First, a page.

Osteoarthritis Treatment Orthopedic Surgery

In the not too distant past, only after all other arthritis treatments had failed (and the affected joint had become badly damaged) was orthopedic surgery considered. With ongoing advances in osteoarthritis surgical techniques, however, more doctors are considering surgery as a viable way to reduce arthritis pain, repair damaged joints, and generally improve the quality of life for arthritis sufferers.

Orthopedic surgery for arthritis comes in many different forms, some more invasive and complicated than others. Here are the most common surgical techniques used to treat arthritic joints:


An osteotomy is performed to correct abnormal bone joint growth. The bones are cut and reset, removing bone spurs and damaged areas. An osteotomy is often performed on the tibia if the knee is arthritic. This surgery corrects weight-bearing problems caused by the damaged knee.


Orthopedic resectioning involves the partial or complete removal of a bone. Damaged foot bones are often removed to lessen pain caused by walking. A resection may also be performed on a wrist, thumb or finger to improve joint mobility and provide pain relief.


Arthrodesis is a surgical technique that fuses the joint bones together. The joint loses a great deal of mobility and flexibility as a result, but is stronger. After the procedure, arthritic pain in the joint is gone. Arthrodesis is usually performed on the ankle, wrist, finger or thumb.


Sometimes referred to as revision joint surgery, arthroplasty rebuilds damaged joints, either by resurfacing the damaged bones that make up the joint or by replacing the joint with an artificial joint. Arthroplasty is most commonly used for the hips and knees, but arthroplasty of the shoulders, elbows, ankles and hands is also possible.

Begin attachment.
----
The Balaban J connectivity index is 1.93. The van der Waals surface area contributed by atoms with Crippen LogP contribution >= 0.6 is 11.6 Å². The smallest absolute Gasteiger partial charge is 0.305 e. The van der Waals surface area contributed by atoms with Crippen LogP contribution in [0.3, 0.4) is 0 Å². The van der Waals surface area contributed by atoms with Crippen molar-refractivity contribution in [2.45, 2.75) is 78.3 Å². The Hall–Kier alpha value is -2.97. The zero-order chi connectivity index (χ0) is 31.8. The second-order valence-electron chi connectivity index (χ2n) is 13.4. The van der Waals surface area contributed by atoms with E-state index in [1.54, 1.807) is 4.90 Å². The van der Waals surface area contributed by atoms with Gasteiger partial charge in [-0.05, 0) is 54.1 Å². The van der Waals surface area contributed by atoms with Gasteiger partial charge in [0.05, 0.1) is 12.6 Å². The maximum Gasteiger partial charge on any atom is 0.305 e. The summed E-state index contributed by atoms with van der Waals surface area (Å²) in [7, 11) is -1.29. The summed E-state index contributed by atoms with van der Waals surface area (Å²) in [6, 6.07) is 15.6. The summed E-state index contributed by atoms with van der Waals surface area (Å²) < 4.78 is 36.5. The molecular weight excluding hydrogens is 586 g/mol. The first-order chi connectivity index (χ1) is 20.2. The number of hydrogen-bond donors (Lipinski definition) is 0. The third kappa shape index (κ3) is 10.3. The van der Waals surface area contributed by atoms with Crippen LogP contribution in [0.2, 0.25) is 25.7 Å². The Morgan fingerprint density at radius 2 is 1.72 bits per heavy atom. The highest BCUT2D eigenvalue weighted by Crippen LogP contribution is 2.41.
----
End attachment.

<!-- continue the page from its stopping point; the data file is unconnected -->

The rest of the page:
Total hip replacement surgery is a type of arthroplasty. The arthritic hip is removed and replaced with an artificial joint, most often made of metal, ceramic or plastic. Total hip replacement surgery is major surgery, but has a high rate of success, greatly reduces pain and increases mobility.

Uni-Compartmental Arthroplasty: A specialized form of arthroplasty, uni-compartmental knee replacement is used when only one portion of the knee joint is damaged by osteoarthritis. Only the affected portion of the joint is replaced. Unfortunately, in most cases, osteoarthritis affects more than one area, so this procedure is performed relatively infrequently as compared with total knee replacement.


Arthroscopy is a procedure in which a thin tube, called an arthroscope, is inserted into the joint. The tube is attached to a television monitor, allowing surgeons to assess the damage done to the joint.

Arthroscopy is not just used as a diagnostic aid, however. Using the arthroscope, surgeons can smooth joints and repair damaged cartilage. Arthroscopic knee surgery and arthroscopic shoulder surgery are very common, and the technique is also performed on elbows, wrists and ankles.

Arthroscopic Knee Surgery: Arthroscopic knee surgery is one of the less invasive knee surgeries. Because the arthroscope can be handled with precision, surgery time is quite short. The knee is able to recover and bear weight faster than with other surgical techniques.

Arthroscopic Shoulder Surgery: Arthroscopic shoulder surgery is performed frequently, as arthroscopic techniques allow the large shoulder joint to be operated on without extensive surgery. Recovery from arthroscopic shoulder surgery, as with other arthroscopic surgeries, is quite rapid.


Matsen, F.A. (updated 2002). Basics of surgery for arthritis. University of Washington Orthopaedics